Our progress across the charts, both paper and electronic, continues.
It really is the only evidence that we've moved at all. Some years ago
there was a film called The Truman Show, in which a rather dumb Jim
Carrey character comes to realise that his whole life is a reality-TV
show produced in a vast set and all the people in his life were
actually actors. He tries to escape by sailing away, only to
bump into the wall of the set. Since then they've obviously improved
the set for us by making the water move past the boat so we don't get to
the edge, but apart from that we could be in the same movie. We get
so-amazing-it-has-to-be-fake sunsets and moonrises. We get strange
creatures, squids & flying fish, landing on the deck. We're cut off
from the 'real world' almost completely - the only news we've had for
16 days has been that there was an exciting, tied, rugby match. Is
Brexit going to happen? Is May still PM? Who does the radio 2
breakfast show? No idea to all these; we're just in our bubble, about
5 miles to the horizon, not seen another boat for a week.
However, if we are in 'The Truman Show', the plot is a bit thin. To say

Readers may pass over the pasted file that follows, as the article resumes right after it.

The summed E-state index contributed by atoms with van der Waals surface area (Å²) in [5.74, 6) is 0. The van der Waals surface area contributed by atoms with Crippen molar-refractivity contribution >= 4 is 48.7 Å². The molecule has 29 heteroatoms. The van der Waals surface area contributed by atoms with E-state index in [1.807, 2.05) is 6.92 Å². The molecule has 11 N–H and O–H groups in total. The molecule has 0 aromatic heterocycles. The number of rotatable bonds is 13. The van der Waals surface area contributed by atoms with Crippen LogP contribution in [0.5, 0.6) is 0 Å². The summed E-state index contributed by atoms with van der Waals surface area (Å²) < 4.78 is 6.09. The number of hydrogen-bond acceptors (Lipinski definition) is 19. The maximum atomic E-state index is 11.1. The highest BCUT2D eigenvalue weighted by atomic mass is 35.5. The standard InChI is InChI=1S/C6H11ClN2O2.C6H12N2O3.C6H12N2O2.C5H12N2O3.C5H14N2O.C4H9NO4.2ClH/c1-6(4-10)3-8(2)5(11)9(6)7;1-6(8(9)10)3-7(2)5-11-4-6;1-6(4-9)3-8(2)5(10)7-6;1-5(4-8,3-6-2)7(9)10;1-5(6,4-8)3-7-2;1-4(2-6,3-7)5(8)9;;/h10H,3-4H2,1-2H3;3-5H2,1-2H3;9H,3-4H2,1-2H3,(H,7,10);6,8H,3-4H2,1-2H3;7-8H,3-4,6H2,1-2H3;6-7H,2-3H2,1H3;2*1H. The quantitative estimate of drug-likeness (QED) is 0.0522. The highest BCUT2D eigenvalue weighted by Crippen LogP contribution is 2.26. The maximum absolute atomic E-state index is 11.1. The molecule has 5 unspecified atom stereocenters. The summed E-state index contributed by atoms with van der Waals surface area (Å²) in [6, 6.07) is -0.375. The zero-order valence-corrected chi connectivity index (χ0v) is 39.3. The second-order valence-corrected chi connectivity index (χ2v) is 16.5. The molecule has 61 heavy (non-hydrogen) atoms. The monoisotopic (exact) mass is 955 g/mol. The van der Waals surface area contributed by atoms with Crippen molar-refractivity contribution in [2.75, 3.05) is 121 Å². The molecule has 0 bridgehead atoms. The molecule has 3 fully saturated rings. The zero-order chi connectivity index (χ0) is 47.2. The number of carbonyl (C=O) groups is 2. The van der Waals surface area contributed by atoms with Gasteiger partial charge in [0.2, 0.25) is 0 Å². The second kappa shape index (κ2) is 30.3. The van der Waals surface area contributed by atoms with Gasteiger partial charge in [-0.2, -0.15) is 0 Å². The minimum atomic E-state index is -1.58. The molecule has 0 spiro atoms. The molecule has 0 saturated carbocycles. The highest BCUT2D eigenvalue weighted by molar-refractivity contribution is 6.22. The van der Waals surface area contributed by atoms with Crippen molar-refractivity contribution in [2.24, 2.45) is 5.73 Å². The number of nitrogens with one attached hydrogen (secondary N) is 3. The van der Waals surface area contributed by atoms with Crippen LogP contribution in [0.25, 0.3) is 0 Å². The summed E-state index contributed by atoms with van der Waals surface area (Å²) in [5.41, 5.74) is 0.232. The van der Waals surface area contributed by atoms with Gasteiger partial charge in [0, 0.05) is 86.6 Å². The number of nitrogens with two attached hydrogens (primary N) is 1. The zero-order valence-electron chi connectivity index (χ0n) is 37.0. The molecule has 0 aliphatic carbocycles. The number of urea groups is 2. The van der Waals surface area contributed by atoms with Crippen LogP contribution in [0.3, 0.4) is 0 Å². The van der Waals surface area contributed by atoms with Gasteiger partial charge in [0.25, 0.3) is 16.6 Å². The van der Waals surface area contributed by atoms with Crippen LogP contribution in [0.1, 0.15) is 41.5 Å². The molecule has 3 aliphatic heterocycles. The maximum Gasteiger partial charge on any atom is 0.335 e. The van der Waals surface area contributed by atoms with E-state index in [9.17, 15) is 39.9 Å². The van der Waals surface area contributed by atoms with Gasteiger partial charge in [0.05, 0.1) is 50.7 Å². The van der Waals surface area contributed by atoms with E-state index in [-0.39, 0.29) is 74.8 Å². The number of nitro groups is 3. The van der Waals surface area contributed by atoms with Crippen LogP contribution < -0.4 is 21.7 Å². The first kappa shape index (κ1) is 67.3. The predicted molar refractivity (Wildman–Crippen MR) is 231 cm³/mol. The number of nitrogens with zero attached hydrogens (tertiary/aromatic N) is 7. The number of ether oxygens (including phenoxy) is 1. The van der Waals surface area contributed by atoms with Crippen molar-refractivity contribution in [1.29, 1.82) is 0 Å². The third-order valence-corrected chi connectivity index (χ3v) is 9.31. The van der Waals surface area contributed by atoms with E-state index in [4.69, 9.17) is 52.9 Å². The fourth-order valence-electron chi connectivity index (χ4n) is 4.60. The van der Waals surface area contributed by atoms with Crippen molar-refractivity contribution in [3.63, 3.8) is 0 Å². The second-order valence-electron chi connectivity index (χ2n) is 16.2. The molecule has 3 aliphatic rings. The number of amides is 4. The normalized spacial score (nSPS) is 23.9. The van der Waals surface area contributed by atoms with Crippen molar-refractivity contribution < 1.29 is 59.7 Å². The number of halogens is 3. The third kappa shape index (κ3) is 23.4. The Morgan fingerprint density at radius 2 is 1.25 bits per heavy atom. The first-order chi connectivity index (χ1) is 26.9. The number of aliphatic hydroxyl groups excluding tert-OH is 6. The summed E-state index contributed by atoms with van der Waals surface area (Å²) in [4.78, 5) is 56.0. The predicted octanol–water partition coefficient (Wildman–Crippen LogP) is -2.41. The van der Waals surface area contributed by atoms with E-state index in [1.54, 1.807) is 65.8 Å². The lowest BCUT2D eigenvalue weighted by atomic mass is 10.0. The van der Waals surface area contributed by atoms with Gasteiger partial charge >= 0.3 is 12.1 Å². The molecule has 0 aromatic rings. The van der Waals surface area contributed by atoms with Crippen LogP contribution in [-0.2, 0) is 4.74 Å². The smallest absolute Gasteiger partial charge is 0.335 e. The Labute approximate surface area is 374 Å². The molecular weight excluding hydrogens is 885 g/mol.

we've got into a routine doesn't really do justice to the word. One
day is almost indistinguishable from the next. The wind is the same,
the sails are in the same place. The sea is ever-changing - but only to
those who claim, like us, that a passage like this is never boring.
Happily for us, there has been no drama to raise the ratings. We're
all getting on well, no raised voice and no sulks (unless, of course,
I'm too obtuse to notice!). Our sailing set-up is pretty settled - for
the last 4 days a complete list of sail actions is:
19/3 am Put up Stingray (still with main)
19/3 pm Took down main
20/3 pm tightened starboard sheet by 2 turns
21/3 pm tightened pole up-haul by 6"
22/3 now midday - no action so far.
335miles to the Marquesas - where we find out if the islands exist or
it's all a big con!